Last week, the journal Nature announced that seven more of their Publishing Group journals will give authors an open access option — taking the total number of NPG journals with open access up to 25. By paying an author processing charge, authors can choose to make the article freely available to the public.
There has been a lot of discussion and debate in recent years about open access to scientific and scholarly material. On the ‘pro’ side, we have the argument that the results of any research funded with public tax dollars should be made freely accessible to anyone — scientist or otherwise. Why should anyone who pays tax dollars need to then pay the thousands of dollars it might cost to purchase a subscription to leading journals? On the ‘anti’ side, we have the claim that making this material free and open to the public will take away necessary operating funds of many of these journals. Plus, there has been little discussion on the repercussions of what making this knowledge available to everyone might mean.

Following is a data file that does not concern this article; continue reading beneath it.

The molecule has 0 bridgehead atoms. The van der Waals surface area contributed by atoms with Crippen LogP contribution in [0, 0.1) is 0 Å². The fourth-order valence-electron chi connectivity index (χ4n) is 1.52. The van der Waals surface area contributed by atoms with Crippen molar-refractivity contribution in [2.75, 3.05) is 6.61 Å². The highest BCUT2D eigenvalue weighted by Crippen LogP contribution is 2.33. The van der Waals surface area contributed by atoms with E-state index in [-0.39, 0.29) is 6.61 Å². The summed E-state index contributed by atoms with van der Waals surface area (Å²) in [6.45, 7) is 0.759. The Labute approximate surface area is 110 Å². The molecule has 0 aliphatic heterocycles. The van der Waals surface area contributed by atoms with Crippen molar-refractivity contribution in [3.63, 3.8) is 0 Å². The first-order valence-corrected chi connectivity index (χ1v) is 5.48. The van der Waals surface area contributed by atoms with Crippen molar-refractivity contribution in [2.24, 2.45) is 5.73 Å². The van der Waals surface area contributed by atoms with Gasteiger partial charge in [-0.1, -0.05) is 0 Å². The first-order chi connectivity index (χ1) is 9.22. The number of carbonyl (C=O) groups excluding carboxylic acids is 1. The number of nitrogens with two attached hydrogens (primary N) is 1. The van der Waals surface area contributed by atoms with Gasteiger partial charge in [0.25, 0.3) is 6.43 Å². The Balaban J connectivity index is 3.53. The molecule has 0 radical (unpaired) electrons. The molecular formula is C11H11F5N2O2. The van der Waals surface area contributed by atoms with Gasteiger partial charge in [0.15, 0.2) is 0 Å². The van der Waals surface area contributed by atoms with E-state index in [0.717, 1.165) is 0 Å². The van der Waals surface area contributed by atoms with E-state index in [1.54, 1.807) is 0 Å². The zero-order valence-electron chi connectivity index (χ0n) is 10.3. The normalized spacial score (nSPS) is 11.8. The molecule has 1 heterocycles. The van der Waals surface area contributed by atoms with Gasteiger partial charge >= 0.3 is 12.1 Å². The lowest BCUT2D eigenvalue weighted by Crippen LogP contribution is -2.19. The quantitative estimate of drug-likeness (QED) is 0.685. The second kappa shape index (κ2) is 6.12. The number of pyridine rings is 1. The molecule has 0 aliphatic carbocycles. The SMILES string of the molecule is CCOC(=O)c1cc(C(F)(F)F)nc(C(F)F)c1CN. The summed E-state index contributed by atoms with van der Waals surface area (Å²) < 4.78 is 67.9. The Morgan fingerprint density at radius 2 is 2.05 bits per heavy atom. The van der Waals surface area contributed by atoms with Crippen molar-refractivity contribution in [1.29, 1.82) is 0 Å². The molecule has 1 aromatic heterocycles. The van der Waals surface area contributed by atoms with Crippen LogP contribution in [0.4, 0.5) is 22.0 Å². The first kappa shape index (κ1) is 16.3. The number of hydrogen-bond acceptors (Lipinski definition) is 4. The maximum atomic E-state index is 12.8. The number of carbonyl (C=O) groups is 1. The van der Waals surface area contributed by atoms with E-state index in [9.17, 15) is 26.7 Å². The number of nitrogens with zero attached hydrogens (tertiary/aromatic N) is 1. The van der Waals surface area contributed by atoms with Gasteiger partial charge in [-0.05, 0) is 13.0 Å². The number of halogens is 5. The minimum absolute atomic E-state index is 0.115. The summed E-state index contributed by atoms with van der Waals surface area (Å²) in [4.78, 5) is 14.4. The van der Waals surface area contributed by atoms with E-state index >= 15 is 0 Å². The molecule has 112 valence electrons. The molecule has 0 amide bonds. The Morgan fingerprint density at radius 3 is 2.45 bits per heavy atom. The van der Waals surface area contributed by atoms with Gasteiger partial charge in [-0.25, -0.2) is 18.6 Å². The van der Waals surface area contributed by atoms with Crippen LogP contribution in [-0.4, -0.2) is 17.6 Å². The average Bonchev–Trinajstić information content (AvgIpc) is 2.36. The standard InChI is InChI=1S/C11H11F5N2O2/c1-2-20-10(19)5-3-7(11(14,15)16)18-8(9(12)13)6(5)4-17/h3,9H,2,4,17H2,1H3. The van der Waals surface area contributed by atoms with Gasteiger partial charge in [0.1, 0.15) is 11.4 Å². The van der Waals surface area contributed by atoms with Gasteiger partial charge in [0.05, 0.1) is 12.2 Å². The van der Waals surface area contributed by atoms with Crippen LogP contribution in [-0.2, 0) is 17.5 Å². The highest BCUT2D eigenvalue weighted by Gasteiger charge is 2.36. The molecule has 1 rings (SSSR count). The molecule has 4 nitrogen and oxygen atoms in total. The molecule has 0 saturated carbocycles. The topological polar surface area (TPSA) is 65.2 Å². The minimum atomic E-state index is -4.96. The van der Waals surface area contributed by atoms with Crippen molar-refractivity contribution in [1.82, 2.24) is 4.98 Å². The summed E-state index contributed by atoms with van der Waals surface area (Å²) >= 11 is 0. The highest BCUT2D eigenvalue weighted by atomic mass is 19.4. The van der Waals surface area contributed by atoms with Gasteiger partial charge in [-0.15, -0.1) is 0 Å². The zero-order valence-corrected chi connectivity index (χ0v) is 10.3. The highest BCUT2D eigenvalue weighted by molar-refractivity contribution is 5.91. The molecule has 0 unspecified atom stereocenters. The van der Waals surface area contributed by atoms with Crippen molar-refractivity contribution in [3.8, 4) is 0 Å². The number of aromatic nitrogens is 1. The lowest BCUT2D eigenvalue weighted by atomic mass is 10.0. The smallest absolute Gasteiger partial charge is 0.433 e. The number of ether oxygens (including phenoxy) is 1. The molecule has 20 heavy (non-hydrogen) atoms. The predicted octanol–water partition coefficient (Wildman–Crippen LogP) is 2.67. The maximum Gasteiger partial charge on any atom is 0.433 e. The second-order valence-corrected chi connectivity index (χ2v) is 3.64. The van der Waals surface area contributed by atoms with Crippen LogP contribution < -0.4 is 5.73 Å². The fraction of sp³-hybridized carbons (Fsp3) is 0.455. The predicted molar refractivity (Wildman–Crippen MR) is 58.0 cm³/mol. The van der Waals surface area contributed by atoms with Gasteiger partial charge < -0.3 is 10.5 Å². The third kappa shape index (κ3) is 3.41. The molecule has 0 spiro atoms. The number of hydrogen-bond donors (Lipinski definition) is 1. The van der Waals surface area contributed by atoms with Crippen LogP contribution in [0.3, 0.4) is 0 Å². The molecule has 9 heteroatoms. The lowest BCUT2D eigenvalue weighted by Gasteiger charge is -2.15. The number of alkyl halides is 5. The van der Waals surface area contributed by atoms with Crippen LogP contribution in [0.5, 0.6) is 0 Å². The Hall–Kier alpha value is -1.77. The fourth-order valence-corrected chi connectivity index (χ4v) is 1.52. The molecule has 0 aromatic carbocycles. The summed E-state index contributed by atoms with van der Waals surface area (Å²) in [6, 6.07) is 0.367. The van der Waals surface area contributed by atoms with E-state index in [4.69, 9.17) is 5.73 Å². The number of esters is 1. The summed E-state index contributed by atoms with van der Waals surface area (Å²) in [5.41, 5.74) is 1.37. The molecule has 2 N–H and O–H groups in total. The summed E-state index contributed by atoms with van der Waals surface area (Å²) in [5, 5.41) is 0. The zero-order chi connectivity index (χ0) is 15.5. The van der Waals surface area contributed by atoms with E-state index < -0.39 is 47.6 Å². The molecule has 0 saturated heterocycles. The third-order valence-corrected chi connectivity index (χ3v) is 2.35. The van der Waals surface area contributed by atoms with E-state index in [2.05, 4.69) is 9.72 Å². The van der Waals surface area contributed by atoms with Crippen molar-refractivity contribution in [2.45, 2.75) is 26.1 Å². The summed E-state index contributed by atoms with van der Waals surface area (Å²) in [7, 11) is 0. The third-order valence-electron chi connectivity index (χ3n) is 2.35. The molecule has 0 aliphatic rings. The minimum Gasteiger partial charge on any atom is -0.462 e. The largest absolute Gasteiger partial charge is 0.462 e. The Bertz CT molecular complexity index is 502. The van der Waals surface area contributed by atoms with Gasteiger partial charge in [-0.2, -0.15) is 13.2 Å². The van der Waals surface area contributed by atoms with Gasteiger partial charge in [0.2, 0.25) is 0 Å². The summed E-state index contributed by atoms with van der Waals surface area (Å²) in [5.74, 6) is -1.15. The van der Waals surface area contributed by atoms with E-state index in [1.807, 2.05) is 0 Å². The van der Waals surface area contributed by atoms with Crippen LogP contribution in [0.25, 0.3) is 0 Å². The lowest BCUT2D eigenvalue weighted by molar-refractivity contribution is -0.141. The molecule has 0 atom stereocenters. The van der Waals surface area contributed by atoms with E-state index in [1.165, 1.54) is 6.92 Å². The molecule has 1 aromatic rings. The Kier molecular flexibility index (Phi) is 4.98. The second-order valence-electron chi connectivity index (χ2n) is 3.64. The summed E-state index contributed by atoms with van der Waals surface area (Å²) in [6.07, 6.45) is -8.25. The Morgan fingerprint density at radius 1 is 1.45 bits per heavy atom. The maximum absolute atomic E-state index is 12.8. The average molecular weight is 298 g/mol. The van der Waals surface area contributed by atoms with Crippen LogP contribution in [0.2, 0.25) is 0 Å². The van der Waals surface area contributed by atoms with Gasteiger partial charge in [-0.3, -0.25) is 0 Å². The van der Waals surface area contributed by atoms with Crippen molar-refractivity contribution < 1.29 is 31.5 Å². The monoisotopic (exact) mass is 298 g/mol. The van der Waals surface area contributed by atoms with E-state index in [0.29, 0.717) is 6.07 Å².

As educators and researchers, though, we know how important it is to have access to the most up-to-date information on what it happening in our fields. We can’t “stand on the shoulders of giants” if we only have access to their knees. So, today, in addition to highlighting Nature‘s contribution, we’d like to show folks where they can find information on what journals currently offer open access options.
The Directory of Open Access Journals provides free, full text, quality controlled scholarly and scientific journals and should be your first stop. Then, check out some of these:
- Public Library of Science
- Notre Dame University
- Open-J Gate
- Directory of Open Access Scholarly Journals in Education
- Peer Reviewed Medical Journals
- Open Ethics Journal
Have other open access resources that you think are great? Let us know by commenting here, or on our Facebook page. For more on the open access discussion, read this article in Science.
Written by Heather Falconer
Heather Falconer holds undergraduate degrees in Graphic Arts and Environmental Science, as well as an MFA in Writing and an MLitt in Literature. She is currently completing her PhD in Rhetoric and Composition, with an emphasis on rhetoric in/and/of science. Heather has worked internationally in academic publishing as both an author and editor, and has taught a wide range of topics from research writing to marine biology in the public and private educational sectors.